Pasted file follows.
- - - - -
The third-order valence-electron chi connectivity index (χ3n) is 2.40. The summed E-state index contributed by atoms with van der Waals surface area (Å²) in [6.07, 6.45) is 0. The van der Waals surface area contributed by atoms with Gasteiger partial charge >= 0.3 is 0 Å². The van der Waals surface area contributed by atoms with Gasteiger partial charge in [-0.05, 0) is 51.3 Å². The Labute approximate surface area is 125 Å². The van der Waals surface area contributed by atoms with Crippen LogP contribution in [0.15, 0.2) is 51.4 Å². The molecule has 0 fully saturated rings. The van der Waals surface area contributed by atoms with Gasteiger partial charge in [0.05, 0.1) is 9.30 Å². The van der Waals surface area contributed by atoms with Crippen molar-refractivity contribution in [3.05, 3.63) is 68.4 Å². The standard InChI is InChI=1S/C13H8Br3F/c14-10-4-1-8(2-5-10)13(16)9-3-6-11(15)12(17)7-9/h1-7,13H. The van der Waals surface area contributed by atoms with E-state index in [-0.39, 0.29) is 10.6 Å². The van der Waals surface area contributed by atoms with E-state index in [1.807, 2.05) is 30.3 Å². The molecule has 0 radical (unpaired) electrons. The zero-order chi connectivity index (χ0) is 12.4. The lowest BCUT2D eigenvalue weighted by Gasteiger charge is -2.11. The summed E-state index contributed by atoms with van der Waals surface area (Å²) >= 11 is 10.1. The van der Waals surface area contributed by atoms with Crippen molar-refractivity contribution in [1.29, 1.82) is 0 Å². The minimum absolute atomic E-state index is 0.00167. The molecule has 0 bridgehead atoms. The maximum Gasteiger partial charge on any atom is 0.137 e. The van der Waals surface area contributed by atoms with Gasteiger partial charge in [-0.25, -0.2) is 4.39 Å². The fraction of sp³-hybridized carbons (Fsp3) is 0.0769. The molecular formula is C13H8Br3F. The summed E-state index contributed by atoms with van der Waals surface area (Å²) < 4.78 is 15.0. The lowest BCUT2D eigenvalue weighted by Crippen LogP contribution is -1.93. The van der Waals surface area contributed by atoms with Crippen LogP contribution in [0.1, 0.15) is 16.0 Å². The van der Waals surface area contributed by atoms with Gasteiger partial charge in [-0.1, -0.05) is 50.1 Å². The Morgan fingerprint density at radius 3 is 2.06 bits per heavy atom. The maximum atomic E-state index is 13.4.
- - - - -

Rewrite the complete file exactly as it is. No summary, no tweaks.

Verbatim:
The third-order valence-electron chi connectivity index (χ3n) is 2.40. The summed E-state index contributed by atoms with van der Waals surface area (Å²) in [6.07, 6.45) is 0. The van der Waals surface area contributed by atoms with Gasteiger partial charge >= 0.3 is 0 Å². The van der Waals surface area contributed by atoms with Gasteiger partial charge in [-0.05, 0) is 51.3 Å². The Labute approximate surface area is 125 Å². The van der Waals surface area contributed by atoms with Crippen LogP contribution in [0.15, 0.2) is 51.4 Å². The molecule has 0 fully saturated rings. The van der Waals surface area contributed by atoms with Gasteiger partial charge in [0.05, 0.1) is 9.30 Å². The van der Waals surface area contributed by atoms with Crippen molar-refractivity contribution in [3.05, 3.63) is 68.4 Å². The standard InChI is InChI=1S/C13H8Br3F/c14-10-4-1-8(2-5-10)13(16)9-3-6-11(15)12(17)7-9/h1-7,13H. The van der Waals surface area contributed by atoms with E-state index in [-0.39, 0.29) is 10.6 Å². The van der Waals surface area contributed by atoms with E-state index in [1.807, 2.05) is 30.3 Å². The molecule has 0 radical (unpaired) electrons. The zero-order chi connectivity index (χ0) is 12.4. The lowest BCUT2D eigenvalue weighted by Gasteiger charge is -2.11. The summed E-state index contributed by atoms with van der Waals surface area (Å²) >= 11 is 10.1. The van der Waals surface area contributed by atoms with Crippen molar-refractivity contribution in [1.29, 1.82) is 0 Å². The minimum absolute atomic E-state index is 0.00167. The molecule has 0 bridgehead atoms. The maximum Gasteiger partial charge on any atom is 0.137 e. The van der Waals surface area contributed by atoms with Gasteiger partial charge in [-0.25, -0.2) is 4.39 Å². The fraction of sp³-hybridized carbons (Fsp3) is 0.0769. The molecular formula is C13H8Br3F. The summed E-state index contributed by atoms with van der Waals surface area (Å²) < 4.78 is 15.0. The lowest BCUT2D eigenvalue weighted by Crippen LogP contribution is -1.93. The van der Waals surface area contributed by atoms with Crippen LogP contribution in [0.1, 0.15) is 16.0 Å². The van der Waals surface area contributed by atoms with Gasteiger partial charge in [-0.1, -0.05) is 50.1 Å². The Morgan fingerprint density at radius 3 is 2.06 bits per heavy atom. The maximum atomic E-state index is 13.4.